Moussia 9: Vladimir’s ancestry (1)


Vladimir Vsevolodovich


Engineer Roads and Traffic

Factory: tel. 231-38                                                                          Home: tel 279-10
Bolshoy Sampsonievskij Prospekt 84a       Bolshaya Puskarshkaya Street 59/10

Vladimir Baranovsky, Moussia’s first husband, was a civil engineer as shown on the above 1917 business card. The above photograph was taken in Chicago (taken by Theatrical Studio, 359 No Clark Street, Chicago), in the early 1920s, when he  contemplated a singing career .

He came from an illustrious family of inventors, linguists and high-ranking officers, married with women from comparable families. A few years after his arrival in the USA in 1918, he became a successful bridge design engineer in his new country.

In 1917, he worked at factory of his late uncle Vladimir Stepanovich Baranovsky, the Baranovsky Machine  and Pipe Factory, adjacent to the Nobel Machine-construction Factory in the Bolshoy Sampsonievsky Prospekt in Vyborg, close to the Finnish border. Both factories fabricated advanced technology guns and munitions, Nobel using patents of V.S. Baranovsky and vice-versa. Vyborg was and still is the large industrial area of Petrograd, as St. Petersburg was called since 1914. The workers of both factories were heavily involved in the revolution and demonstrated in their thousands in Sampsonievsky Prospekt throughout 1917. Vladimir Vsevolodovich was a direct witness of these demonstrations, first  in February and again in May and in July/August in which the workers of the Baranovsky plant were at the forefront. He already arranged for an international passport to go to the United States in August 1917, as we shall see later. He did not leave immediately, but awaited the outcome of ongoing political events.

His grandfather, Stepan Baranovsky, was a most remarkable man.  He was born December 21, 1817 in Kapustina in the province of Yaruslav, as the son of Ivan Baranovsky and Tekla Jaroshevsky. Stefan showed great promise already when he was young. He attended a governmental gymnasium  in Chernikov where he already became a teacher. In 1833 he received a government scholarship to study at a gymnasium in St. Petersburg where he became senior teacher also. From 1836-1842 he lectured in History and Statistics in Pskov. From 1842 to 1862 he was Assistant Professor, later full Professor of Russian and Russian literature in Helsinki University. In 1862, at the age of only 45 he resigned and moved to Saint Petersburg in order to further develop some of his technical inventions. From 1868 until 1881 he was Chief Inspector of schools in Western Siberia.

Stepan was multi-talented. He spoke Russian and Finnish and was listed in the reputable Brockhaus and Efron Encyclopedias as having also mastered also German, French, English, Swedish, Danish,  Polish, Arabic, Turkish and Persian. He published books on the most diverse subjects in the fields of linguistics, literary history, theology, geography, statistics, medicine, hygiene, mechanics and geometry. He published atlases and articles on the need for railways in Central and Eastern Russia.

He is reported to have been the first to urge the construction of the Trans-Siberia railway.

He invented a small submarine and had it built together with his oldest son Vladimir. He also invented methods to use compressed air for the propulsion of motor vehicles also used for the Baranovsky Locomotive, a vehicle to transport trains along wider gauge rails.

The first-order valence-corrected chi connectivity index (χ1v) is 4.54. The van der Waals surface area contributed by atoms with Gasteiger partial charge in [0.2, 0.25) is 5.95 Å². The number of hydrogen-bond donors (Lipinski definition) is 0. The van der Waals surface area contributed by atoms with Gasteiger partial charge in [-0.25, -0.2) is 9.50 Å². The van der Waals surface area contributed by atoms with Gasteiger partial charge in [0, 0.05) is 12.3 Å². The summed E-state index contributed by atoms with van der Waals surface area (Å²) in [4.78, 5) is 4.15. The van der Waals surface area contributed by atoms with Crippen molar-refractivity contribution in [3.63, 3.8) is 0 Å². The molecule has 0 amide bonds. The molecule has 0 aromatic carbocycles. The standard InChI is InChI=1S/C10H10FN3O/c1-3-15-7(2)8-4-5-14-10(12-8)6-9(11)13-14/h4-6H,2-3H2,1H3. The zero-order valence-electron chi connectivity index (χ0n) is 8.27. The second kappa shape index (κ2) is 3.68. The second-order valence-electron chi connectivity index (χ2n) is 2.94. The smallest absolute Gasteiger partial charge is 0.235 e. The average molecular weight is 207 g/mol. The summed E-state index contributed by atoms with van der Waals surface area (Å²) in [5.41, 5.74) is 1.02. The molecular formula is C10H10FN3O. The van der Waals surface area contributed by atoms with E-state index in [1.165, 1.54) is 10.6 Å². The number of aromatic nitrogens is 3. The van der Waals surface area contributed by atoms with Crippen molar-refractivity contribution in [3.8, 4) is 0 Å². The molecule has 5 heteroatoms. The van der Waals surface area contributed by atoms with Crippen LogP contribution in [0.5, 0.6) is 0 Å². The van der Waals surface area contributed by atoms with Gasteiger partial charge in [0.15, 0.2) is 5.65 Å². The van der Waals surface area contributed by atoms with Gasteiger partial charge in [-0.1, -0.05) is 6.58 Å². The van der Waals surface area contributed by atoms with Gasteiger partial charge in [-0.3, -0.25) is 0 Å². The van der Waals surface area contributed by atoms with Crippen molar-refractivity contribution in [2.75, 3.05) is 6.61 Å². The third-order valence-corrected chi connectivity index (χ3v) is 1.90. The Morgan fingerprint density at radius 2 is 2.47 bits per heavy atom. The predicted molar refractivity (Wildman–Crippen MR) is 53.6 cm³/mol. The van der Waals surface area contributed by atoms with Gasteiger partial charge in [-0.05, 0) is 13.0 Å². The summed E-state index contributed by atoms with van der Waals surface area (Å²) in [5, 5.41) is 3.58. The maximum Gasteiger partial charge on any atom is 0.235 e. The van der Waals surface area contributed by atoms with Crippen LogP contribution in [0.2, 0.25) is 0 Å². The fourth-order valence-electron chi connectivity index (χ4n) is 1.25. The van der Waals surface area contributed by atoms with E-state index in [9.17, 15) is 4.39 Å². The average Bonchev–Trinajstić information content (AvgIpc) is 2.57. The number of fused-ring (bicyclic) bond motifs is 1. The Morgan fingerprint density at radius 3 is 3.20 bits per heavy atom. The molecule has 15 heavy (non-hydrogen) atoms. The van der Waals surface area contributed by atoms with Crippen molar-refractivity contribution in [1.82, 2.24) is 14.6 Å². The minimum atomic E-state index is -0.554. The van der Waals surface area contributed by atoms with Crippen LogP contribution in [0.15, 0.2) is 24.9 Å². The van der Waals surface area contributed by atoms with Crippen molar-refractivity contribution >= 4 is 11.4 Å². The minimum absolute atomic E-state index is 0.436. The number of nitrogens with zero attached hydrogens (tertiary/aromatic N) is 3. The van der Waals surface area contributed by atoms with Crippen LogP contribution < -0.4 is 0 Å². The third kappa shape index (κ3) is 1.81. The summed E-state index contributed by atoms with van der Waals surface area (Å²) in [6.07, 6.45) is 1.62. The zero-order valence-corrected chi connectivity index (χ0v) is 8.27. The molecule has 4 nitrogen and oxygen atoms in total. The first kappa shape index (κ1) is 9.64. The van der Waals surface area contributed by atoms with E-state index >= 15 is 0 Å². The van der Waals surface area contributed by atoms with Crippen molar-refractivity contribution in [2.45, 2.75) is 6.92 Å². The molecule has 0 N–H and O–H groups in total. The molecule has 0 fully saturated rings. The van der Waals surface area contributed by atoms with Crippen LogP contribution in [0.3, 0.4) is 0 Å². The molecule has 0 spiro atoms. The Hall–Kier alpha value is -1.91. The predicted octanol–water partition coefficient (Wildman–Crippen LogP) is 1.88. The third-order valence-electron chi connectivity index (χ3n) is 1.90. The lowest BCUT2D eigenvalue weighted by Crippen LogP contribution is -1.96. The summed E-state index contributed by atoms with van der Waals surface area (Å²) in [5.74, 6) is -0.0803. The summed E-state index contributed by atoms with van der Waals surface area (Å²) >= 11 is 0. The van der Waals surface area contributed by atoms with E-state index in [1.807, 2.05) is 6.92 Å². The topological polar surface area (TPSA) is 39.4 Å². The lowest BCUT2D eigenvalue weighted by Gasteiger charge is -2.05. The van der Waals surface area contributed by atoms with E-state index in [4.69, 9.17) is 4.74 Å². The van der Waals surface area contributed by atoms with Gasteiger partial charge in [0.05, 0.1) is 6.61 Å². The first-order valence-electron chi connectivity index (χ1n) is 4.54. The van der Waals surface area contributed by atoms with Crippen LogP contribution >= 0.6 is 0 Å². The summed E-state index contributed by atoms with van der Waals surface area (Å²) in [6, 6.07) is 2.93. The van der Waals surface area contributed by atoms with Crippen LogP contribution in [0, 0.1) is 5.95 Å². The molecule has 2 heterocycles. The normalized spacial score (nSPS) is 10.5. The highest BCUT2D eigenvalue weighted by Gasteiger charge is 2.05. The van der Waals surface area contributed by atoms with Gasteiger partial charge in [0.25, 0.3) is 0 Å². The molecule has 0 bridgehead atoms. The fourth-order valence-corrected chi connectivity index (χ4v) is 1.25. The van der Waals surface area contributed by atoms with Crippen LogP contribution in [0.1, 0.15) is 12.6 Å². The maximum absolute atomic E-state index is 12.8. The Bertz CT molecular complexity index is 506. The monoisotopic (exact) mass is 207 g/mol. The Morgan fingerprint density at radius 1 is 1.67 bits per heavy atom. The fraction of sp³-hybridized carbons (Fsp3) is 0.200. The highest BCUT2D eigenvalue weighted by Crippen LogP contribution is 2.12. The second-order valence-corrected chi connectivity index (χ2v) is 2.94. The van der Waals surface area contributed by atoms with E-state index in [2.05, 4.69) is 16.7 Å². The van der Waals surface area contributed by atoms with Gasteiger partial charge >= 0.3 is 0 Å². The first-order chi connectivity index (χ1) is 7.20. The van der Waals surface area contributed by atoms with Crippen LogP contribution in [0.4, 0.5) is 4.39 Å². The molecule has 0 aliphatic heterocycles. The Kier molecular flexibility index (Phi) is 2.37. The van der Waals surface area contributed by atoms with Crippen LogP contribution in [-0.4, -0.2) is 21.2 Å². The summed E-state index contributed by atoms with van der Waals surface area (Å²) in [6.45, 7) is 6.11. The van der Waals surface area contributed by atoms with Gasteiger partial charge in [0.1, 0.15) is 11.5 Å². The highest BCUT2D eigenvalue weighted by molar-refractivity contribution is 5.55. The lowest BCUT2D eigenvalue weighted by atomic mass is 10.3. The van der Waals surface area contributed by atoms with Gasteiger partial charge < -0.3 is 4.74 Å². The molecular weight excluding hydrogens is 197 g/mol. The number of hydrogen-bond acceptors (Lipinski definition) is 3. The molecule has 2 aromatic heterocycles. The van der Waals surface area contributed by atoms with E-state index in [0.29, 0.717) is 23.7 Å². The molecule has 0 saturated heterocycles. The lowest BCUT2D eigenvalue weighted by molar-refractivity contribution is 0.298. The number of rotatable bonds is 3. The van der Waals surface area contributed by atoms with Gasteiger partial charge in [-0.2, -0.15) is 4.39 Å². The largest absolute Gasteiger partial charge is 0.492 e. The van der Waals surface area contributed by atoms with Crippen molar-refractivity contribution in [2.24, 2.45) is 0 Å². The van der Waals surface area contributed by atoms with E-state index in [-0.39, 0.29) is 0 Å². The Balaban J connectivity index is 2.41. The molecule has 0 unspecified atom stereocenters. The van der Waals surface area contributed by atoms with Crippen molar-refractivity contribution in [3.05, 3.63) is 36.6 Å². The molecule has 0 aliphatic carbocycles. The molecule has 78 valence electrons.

In Helsinki, he was also influential in the social field. He made crime statistics and founded a Temperance Society of which he was the chairman. He also took the initiative for a Protection of Animals Society and, in 1860, a shelter for women leaving prisons and hospitals and a night shelter for the homeless.

In 1845, Stepan married  Sofia Johanna Ottilia von Wittenheim (1822-1856), daughter of Baron Gustav von Wittenheim. Their children were:

  • Vladimir (1847-1879, who became an inventor of worldwide renown)
  • Eugenia (1851- after 1898, wife of  Dr. Wladyslaw Sila-Nowicki, Moussia’s uncle)
  •  Vsevolod (1853-1921, the father of Vladimir, first husband of Moussia)
  •  Lev (1855 – shortly after 1931, the father of Olga, first wife of Alexander Kerensky).
  • Two daughters who died in childhood, Sophia and Olga

Both Vsevolod and Lev would pursue military careers.

In the following article (2), the next generation of this family will be discussed in some detail because their destinies would be interlinked by marriage and by the events of before, during and after the Russian revolution

Stepan and Sofia in 1845

Stepan’s oldest son Vladimir Stepanovich (1846-1879) is still famous today outside Russia for having invented the rapid-firing field artillery and naval gun. Educated at home, he attended lectures in a technical institute in Paris and studied on and off at St. Petersburg University. From 1865 onwards he worked as a foreman at the Carr and MacPherson’s Shipbuilding Plant in St. Petersburg, which was renamed the  Baltic Shipbuilding Plant in 1895 and still exists today. Working as an engineer at the Nobel’s factory in 1867-75, he invented a quick-firing gun  which was soon adopted for use on land and on ships by armies and navies around the world, with single-piece cartridges and a cartridge assembling machine. Baranovsky’s 2.5-inch gun was introduced in the Russian Army in 1877. He founded a plant for the manufacture of detonating fuses, cartridge cases, and other artillery equipment in 1878. He also invented a de-watering machine for gold mines and a fire-fighting water cannon, amongst others.

In 1879, Vladimir S. was mortally wounded during a test firing.

Vladimir Stepanovich Baranovsky

This is the building in Art Nouveau style  where Vladimir Vsevolodovich lived in 1917, at Bolshaya Puskarshkaya Street 59/10, Petrograd.

Print Friendly, PDF & Email

Comments are closed.